A soil's pH is the soil's level of iron content. The pH of a soil is directly responsible for how many nutrients a plant's roots will be able to absorb from the soil. In acidic soils--soils with a pH of 7.0 or lower--a plant struggles to absorb calcium, phosphorous, potassium and magnesium, while in Alkaline soils--those with a pH reading of 7.0 or above--vegetation has a hard time absorbing copper, zinc, boron, manganese and iron. Testing soil with a pH meter will tell you exactly how high or low the pH really is.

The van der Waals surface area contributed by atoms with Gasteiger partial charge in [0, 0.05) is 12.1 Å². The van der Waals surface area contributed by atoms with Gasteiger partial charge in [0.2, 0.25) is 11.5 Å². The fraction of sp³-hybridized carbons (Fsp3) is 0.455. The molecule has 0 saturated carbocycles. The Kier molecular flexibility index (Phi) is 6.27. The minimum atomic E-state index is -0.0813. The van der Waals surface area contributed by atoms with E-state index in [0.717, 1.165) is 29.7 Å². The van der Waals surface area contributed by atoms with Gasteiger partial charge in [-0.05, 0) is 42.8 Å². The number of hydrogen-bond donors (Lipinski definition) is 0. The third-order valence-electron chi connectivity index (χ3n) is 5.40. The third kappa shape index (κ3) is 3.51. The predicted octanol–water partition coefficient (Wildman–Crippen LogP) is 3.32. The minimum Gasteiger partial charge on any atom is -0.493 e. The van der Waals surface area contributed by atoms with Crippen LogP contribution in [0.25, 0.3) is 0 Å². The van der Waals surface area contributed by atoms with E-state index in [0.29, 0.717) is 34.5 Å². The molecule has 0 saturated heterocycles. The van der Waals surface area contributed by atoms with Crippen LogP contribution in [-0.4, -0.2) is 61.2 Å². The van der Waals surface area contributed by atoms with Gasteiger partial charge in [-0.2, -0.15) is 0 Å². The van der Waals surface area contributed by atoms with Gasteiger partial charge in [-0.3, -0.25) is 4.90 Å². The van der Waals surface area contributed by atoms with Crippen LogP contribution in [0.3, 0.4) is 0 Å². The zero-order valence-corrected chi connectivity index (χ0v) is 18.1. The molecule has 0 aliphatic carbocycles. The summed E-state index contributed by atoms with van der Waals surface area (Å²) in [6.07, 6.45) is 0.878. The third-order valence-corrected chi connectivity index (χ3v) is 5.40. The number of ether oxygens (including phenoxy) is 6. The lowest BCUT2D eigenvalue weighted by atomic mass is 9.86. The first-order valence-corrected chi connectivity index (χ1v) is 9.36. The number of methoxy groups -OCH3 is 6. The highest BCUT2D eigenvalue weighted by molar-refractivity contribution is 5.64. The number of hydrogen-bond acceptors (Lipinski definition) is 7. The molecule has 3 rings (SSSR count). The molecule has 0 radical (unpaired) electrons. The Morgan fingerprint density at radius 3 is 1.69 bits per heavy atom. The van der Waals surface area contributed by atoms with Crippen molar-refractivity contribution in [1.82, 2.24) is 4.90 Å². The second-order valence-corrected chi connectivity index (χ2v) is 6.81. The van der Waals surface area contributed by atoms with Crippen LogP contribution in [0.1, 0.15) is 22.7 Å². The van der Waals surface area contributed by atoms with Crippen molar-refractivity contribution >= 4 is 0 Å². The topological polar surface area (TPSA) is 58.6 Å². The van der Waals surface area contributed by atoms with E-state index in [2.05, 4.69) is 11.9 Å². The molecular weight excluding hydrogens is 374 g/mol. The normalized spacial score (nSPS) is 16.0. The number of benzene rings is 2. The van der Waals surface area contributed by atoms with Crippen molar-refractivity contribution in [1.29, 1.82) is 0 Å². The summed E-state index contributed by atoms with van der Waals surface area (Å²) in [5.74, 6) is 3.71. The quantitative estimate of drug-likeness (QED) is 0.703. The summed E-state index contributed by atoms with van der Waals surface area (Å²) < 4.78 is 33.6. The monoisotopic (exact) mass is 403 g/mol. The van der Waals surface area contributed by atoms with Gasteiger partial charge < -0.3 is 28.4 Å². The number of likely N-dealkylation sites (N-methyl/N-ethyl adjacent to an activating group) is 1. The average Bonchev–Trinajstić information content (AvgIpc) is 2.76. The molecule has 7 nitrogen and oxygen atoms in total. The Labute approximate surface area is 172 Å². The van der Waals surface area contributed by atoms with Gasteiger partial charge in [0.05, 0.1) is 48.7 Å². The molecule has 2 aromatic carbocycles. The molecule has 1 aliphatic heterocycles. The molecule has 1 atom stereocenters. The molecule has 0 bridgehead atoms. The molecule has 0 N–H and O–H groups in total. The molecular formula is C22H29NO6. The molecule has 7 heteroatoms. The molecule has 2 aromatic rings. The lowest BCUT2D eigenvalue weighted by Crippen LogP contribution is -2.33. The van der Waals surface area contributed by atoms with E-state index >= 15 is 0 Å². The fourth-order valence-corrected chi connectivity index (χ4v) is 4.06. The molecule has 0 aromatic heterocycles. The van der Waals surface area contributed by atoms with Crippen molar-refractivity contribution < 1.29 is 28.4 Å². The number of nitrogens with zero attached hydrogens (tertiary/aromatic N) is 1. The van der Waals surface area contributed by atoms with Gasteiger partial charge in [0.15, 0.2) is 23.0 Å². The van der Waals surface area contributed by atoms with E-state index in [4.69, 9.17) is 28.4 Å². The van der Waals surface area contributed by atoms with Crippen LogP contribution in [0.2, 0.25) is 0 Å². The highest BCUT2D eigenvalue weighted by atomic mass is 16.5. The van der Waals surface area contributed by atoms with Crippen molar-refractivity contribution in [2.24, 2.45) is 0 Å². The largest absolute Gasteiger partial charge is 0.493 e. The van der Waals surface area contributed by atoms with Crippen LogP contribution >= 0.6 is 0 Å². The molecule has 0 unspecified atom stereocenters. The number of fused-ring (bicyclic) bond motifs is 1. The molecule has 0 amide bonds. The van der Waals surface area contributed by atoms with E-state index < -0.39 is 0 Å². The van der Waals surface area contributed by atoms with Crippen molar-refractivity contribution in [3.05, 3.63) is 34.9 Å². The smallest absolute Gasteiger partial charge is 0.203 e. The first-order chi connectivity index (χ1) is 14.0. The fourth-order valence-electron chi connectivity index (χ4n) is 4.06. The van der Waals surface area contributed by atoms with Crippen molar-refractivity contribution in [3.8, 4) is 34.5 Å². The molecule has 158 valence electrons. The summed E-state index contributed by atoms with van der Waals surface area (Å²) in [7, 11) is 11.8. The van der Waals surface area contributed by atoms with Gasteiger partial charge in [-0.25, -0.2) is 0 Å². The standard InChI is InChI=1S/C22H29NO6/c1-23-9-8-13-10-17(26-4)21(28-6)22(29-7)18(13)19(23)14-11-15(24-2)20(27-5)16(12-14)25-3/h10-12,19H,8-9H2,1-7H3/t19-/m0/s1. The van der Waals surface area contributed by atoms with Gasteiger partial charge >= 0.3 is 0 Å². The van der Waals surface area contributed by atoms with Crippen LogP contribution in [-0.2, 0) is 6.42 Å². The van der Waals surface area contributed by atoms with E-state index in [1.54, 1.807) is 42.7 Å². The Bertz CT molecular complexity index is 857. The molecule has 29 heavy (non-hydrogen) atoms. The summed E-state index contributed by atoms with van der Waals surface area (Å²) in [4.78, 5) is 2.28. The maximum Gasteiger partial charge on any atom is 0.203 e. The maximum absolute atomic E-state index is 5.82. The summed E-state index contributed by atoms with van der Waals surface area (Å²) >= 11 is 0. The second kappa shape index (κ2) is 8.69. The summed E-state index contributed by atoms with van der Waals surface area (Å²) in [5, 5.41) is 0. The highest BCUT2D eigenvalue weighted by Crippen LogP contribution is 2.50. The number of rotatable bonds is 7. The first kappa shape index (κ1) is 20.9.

Collect soil samples from several areas in the garden, paying special attention to areas where the soil is different from others.
Place the samples into the same plastic container and shake the samples together.
Remove 2 tbsp. of a soil sample from your container, mix it with an equal amount of distilled water, and whisk it together.
Let the mixture stand for 10 to 15 minutes.
Turn on your pH meter and remove the protective cap, exposing its testing sensor, or attach the probes of the pH meter.
Touch the sensor to the soil until a reading appears on the meter. Record the reading for later use.